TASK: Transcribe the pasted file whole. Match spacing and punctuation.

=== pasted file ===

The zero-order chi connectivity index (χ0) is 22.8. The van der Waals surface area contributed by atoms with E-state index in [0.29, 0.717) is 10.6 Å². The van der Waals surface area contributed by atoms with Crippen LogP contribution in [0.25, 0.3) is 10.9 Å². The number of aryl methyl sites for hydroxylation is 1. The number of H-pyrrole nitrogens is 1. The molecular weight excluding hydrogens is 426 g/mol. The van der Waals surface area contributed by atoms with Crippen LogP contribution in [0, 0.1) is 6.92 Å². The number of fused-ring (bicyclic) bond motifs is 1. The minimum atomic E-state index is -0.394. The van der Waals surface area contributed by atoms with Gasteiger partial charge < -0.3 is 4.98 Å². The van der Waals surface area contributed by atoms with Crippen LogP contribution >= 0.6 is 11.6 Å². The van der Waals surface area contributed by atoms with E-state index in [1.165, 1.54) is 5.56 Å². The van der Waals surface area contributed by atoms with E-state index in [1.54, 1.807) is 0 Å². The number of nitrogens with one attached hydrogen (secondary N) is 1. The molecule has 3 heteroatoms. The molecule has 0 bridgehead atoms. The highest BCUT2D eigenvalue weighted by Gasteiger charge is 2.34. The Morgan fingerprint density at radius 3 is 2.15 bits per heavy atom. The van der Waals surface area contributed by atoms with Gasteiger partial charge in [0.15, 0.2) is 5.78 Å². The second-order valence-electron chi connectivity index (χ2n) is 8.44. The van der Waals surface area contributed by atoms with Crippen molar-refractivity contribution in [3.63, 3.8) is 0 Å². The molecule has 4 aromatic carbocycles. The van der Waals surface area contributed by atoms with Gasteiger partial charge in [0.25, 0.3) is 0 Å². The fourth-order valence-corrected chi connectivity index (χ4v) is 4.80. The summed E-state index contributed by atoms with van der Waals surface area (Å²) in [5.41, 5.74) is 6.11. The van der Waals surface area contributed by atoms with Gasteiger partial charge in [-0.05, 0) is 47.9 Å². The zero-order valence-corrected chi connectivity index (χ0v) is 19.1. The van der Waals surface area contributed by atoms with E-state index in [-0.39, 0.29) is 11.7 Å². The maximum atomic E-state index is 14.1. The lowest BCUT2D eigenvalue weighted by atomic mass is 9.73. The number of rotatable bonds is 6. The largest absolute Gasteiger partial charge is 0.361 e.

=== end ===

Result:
The zero-order chi connectivity index (χ0) is 22.8. The van der Waals surface area contributed by atoms with E-state index in [0.29, 0.717) is 10.6 Å². The van der Waals surface area contributed by atoms with Crippen LogP contribution in [0.25, 0.3) is 10.9 Å². The number of aryl methyl sites for hydroxylation is 1. The number of H-pyrrole nitrogens is 1. The molecular weight excluding hydrogens is 426 g/mol. The van der Waals surface area contributed by atoms with Crippen LogP contribution in [0, 0.1) is 6.92 Å². The number of fused-ring (bicyclic) bond motifs is 1. The minimum atomic E-state index is -0.394. The van der Waals surface area contributed by atoms with Gasteiger partial charge < -0.3 is 4.98 Å². The van der Waals surface area contributed by atoms with Crippen LogP contribution >= 0.6 is 11.6 Å². The van der Waals surface area contributed by atoms with E-state index in [1.165, 1.54) is 5.56 Å². The van der Waals surface area contributed by atoms with E-state index in [1.54, 1.807) is 0 Å². The number of nitrogens with one attached hydrogen (secondary N) is 1. The molecule has 3 heteroatoms. The molecule has 0 bridgehead atoms. The highest BCUT2D eigenvalue weighted by Gasteiger charge is 2.34. The Morgan fingerprint density at radius 3 is 2.15 bits per heavy atom. The van der Waals surface area contributed by atoms with Gasteiger partial charge in [0.15, 0.2) is 5.78 Å². The second-order valence-electron chi connectivity index (χ2n) is 8.44. The van der Waals surface area contributed by atoms with Crippen molar-refractivity contribution in [3.63, 3.8) is 0 Å². The molecule has 4 aromatic carbocycles. The van der Waals surface area contributed by atoms with Gasteiger partial charge in [0.25, 0.3) is 0 Å². The fourth-order valence-corrected chi connectivity index (χ4v) is 4.80. The summed E-state index contributed by atoms with van der Waals surface area (Å²) in [5.41, 5.74) is 6.11. The van der Waals surface area contributed by atoms with Gasteiger partial charge in [-0.05, 0) is 47.9 Å². The zero-order valence-corrected chi connectivity index (χ0v) is 19.1. The van der Waals surface area contributed by atoms with E-state index in [-0.39, 0.29) is 11.7 Å². The maximum atomic E-state index is 14.1. The lowest BCUT2D eigenvalue weighted by atomic mass is 9.73. The number of rotatable bonds is 6. The largest absolute Gasteiger partial charge is 0.361 e.